Prior to the presidential election, inter-party primary elections, also on 13 March, should consolidate the support of the left, centre and right of the political spectrum behind three leading candidates, respectively.
Incumbent rightist President Duque cannot stand for re-election because of the single-term limit. The combination of the corruption investigation into and house arrest of former President Uribe, who is the de facto leader of the largest party, DC, in the rightist ruling coalition, the grievances over inequality and insecurity, resulting in deadly protests in April-May 2021, and the economic fallout from the Covid crisis led to incumbent rightist President Duque's approval ratings dropping to below 20% in H1 21 (Invamer) and have likely derailed the prospects of successor rightist candidates in the presidential election.
Net approval ratings (9 September, Centro Nacional de Consultoria and Semana) are highest for centrist candidates like Galan (+13%), Fajardo (+4%), Gavria (+2%) and Gutierrez (0%) and lowest for far-left candidate Petro (-13%) and rightist candidates, such as Cabal (-24%) from the current ruling CD party.
This suggests that a consolidated centrist base could support the winning candidate, the 10% increase in the size of the voting population since 2018 from the younger section of the population may be a demographic tailwind for the centrist camp, and that the least market-friendly candidate, far-leftist Petro, is likely still too too polarising to win.
Petro was the losing 2018 presidential candidate (25% and 42% of votes in the first and second rounds, respectively), a former Bogota mayor (2012-16) and a former M-19 guerilla. He advocates policies such as higher taxation and reform of land ownership.
Congress is fragmented and this is likely to remain the case after the next election, reining in the policies of any ultimate presidential winner. The current ruling CD party is part of a 51% governing coalition in both houses of congress but it directly controls merely 19% and 18% of the lower and upper houses, respectively.
The unicameral parliament is due to be elected.
Incumbent Prime Minister Victor Orban of the ruling right-wing Fidesz-KDNP coalition, which controls 67% of seats, is seeking a fourth consecutive term since 2003. Diverse opposition parties have coalesced under the United Opposition umbrella, currently controlling 26% of seats, and are led by Peter Marki-Zay. Fidesz-KNDP enjoys a comfortable 14pp opinion poll lead over the opposition (Nezopont poll from 3 November).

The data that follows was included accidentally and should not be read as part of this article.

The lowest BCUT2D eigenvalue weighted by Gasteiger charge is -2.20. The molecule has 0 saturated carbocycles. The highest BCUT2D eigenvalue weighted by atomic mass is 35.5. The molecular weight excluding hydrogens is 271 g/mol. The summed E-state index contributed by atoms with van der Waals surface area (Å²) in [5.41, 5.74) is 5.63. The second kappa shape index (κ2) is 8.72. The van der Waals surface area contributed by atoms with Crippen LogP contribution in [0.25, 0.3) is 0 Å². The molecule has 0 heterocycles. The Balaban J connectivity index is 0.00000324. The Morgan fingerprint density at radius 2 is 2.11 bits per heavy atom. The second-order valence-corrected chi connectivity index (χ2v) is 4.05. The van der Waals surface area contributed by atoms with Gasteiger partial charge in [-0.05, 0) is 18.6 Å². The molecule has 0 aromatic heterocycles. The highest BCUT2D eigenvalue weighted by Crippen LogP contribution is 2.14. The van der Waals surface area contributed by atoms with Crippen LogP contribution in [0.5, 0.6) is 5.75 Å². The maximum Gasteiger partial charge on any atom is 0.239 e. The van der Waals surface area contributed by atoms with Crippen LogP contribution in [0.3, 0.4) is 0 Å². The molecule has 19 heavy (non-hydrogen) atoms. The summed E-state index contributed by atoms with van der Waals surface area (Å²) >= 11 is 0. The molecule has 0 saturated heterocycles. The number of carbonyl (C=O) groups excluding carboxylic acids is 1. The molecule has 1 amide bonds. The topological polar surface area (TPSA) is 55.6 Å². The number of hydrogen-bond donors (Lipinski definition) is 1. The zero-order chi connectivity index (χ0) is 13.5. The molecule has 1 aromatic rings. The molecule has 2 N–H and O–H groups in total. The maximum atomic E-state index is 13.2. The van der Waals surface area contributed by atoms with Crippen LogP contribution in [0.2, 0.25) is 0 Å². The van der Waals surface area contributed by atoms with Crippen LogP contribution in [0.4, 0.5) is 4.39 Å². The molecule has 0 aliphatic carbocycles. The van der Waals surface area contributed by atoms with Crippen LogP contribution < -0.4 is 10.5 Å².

The Hungary election has repercussions for the EU, with Hungary and Poland, two of the largest emerging market recipients of EU net expenditure (amounting to 3% of GDP in Hungary in 2020), effectively challenging the primacy of EU law over national law and EU rules on rules on LGBTQ rights and media freedom.
The main policy distinction between Orban's Fidesz-KDNP and Marki-Zay's United Opposition is on relations with the EU, with the latter advocating joining the European Public Prosecutor's Office (which can investigate fraudulent use of EU funds) and euro adoption in the long term (Marki-Zay has ruled out the interim step of Hungary entering the ERM-2 mechanism before 2026).
In the highly unlikely event that Fidesz-KDNP loses its parliamentary majority, Hungary may see a transition to tighter fiscal control, a change in the operating environment for private sector interests with close ties to the current ruling party, and a potential revision of large scale nuclear and rail projects announced under Orban with Russia and China.
Kenya (9 August)
The president, both houses of parliament, and county governors and assemblies are due to be elected. In the event that no presidential candidate wins over 50% of the vote or does not get 25% of the votes in at least 24 (out of 47) counties, then there is a runoff round two between the two leading candidates.
The ruling Jubilee coalition has been openly divided since early 2018 between President Kenyatta (comprising mainly the Kikuyu ethnic component, the 'Kieleweke' camp) and Vice President Ruto (comprising mainly the Kalenjin ethnic component, the 'Tangatanga' camp).
Kenyatta, who is restricted by the two-term limit from seeking re-election, and the candidate who has been on the opposing side in the last three elections, Raila Odinga, are effectively united in order to prevent Kenyatta's ally in the 2013 and 2017 elections, current Vice President William Ruto, from winning the presidency.
The Rift Valley region, which Ruto continues to dominate, accounts for 25% of registered voters, and is the largest single region. In a presidential system this makes Ruto a key player, as candidate or kingmaker.
However, the constitutional reform proposals put forth by the government, under the Building Bridges Initiative, would have introduced the post of prime minister and moved Kenya towards a parliamentary system, and the greater allocation of the budget for local government, would have degraded the importance of the central executive (ie 'all' shrinks in the 'winner-takes-all' system). In that scenario, Ruto and the Rift Valley are less important.
These proposals were blocked by the high court in May and confirmed after an appeal in August. The government has filed an appeal at the supreme court.
In an opinion poll (13 October, Mizani Africa) in the Mount Kenya region alone, an area accounting for 5% to 10% of the total population, Ruto and his UDA party scored 58% and 62%, respectively, and Odinga and his ODM party scored 27% and 22%, respectively.
An intensely competitive election does not mean a repeat of the violent disruption of 2007. There was intense competition, controversy and disputes in 2013 and 2017, as well, but also the ultimate arbitration of the Supreme Court was respected (albeit not agreed with) by all sides and violent disruption was very limited.